JOBS Act – Easing Regulations for Growth
Having passed the United States House of Representatives with bipartisan support on March 8 this year, the Jumpstart Our Business Startups Act – more commonly, and maybe aptly, referred to as the JOBS Act – is awaiting the signature of Barack Obama to pass it into law. The purpose of the Act is to ease various securities regulations, and thereby encourage the funding of small businesses in the United States. The President has already made known his readiness to sign the JOBS Act once it has been passed by both chambers, and analysts are reportedly studying the new legislation with a view to making use of any opportunities it may present to Wall Street investors.
Among other things, the legislation would extend the amount of time from two to five years for selected public companies to begin compliance with state requirements, including some of the requirements contained within the Sarbanes-Oxley Act. Having been amended on March 22, and being returned to the House for a second vote, the JOBS Act intends to increase the number of shareholders a company is permitted to have before being obliged to register its common stock with the Securities and Exchange Commission, thereby becoming a public company. The current requirements are generally 500 shareholders of record, with the company’s assets at US$10 million or above. The JOBS Act would increase this number to 500 unaccredited shareholders and the total number of shareholders, accredited or unaccredited, being 2,000. How helpful this new ruling will be remains to be seen, as currently it is fairly common for companies to have thousands of shareholders and not have to meet the SEC registration requirement. The reason for this is that brokers, while only being counted as one shareholder of record, may hold shares for large numbers of individual shareholders.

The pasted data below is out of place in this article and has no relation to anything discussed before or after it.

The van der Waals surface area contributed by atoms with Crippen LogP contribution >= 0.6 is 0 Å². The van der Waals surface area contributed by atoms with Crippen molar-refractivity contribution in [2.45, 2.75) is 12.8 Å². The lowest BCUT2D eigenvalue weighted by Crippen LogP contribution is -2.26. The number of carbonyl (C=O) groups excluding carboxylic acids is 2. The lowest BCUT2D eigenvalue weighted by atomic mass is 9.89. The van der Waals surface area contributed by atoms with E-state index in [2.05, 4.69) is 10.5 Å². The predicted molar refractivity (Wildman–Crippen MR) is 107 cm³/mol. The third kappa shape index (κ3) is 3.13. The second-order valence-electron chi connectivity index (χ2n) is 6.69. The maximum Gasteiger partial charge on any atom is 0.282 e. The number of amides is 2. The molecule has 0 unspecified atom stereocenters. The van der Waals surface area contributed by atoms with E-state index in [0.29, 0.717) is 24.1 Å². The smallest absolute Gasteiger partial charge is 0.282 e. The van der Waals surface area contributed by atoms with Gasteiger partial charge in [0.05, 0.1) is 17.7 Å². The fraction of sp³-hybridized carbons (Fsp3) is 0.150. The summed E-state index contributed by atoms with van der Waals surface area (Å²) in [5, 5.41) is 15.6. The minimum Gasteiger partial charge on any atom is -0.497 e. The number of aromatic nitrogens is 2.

Other noteworthy changes the JOBS Act will bring about include lifting the current ban on what is termed as ‘general solicitation’ and permitting advertising subject to certain conditions, as well as raising the limit from $5 million to $50 million for securities offerings currently exempted under SEC Rule 505 of Regulation D.
Critics of the JOBS Act are calling it legislation written by Wall Street for Wall Street, while proponents are highlighting the benefits of relaxed regulations for emerging, or start-up, companies. Underwriting IPOs can generate big business on Wall Street. An example can be seen in Facebook, with firms like Goldman Sachs, Morgan Stanley and JP Morgan Chase poised to collect millions of dollars in fees when the popular social networking business goes public later this year. History has revealed that sometimes the viability and value of a company launching its initial purchase offering have been overstated, generating large fees, but disappointing returns for investors. Regulators will no doubt be keeping a watchful eye on compliance if the JOBS Act becomes a reality.